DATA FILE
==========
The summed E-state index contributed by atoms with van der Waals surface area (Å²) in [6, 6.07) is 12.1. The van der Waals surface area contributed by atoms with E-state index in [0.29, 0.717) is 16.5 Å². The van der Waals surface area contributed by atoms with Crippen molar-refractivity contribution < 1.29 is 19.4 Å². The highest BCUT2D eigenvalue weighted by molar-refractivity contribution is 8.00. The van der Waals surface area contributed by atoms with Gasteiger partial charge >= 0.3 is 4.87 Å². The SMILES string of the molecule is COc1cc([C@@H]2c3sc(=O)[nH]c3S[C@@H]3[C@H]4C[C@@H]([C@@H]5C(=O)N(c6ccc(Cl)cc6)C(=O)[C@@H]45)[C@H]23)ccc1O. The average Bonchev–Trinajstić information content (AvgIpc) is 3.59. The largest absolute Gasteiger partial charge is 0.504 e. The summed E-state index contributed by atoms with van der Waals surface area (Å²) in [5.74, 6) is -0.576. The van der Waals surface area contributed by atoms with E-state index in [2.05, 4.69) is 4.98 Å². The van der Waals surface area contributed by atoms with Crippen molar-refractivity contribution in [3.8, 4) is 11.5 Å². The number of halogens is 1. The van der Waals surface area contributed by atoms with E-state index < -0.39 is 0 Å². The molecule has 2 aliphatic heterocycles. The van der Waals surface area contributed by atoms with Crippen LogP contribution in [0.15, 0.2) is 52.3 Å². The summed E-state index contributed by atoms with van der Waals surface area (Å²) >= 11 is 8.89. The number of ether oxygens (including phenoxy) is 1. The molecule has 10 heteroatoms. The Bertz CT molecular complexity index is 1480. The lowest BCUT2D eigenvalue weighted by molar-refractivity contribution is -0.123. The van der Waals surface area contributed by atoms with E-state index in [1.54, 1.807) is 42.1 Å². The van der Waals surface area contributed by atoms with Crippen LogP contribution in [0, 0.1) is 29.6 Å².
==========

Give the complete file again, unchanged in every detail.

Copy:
The summed E-state index contributed by atoms with van der Waals surface area (Å²) in [6, 6.07) is 12.1. The van der Waals surface area contributed by atoms with E-state index in [0.29, 0.717) is 16.5 Å². The van der Waals surface area contributed by atoms with Crippen molar-refractivity contribution < 1.29 is 19.4 Å². The highest BCUT2D eigenvalue weighted by molar-refractivity contribution is 8.00. The van der Waals surface area contributed by atoms with Gasteiger partial charge >= 0.3 is 4.87 Å². The SMILES string of the molecule is COc1cc([C@@H]2c3sc(=O)[nH]c3S[C@@H]3[C@H]4C[C@@H]([C@@H]5C(=O)N(c6ccc(Cl)cc6)C(=O)[C@@H]45)[C@H]23)ccc1O. The average Bonchev–Trinajstić information content (AvgIpc) is 3.59. The largest absolute Gasteiger partial charge is 0.504 e. The summed E-state index contributed by atoms with van der Waals surface area (Å²) in [5.74, 6) is -0.576. The van der Waals surface area contributed by atoms with E-state index in [2.05, 4.69) is 4.98 Å². The van der Waals surface area contributed by atoms with Crippen molar-refractivity contribution in [3.8, 4) is 11.5 Å². The number of halogens is 1. The van der Waals surface area contributed by atoms with E-state index < -0.39 is 0 Å². The molecule has 2 aliphatic heterocycles. The van der Waals surface area contributed by atoms with Crippen LogP contribution in [0.15, 0.2) is 52.3 Å². The summed E-state index contributed by atoms with van der Waals surface area (Å²) >= 11 is 8.89. The number of ether oxygens (including phenoxy) is 1. The molecule has 10 heteroatoms. The Bertz CT molecular complexity index is 1480. The lowest BCUT2D eigenvalue weighted by molar-refractivity contribution is -0.123. The van der Waals surface area contributed by atoms with E-state index in [1.54, 1.807) is 42.1 Å². The van der Waals surface area contributed by atoms with Crippen LogP contribution in [0, 0.1) is 29.6 Å².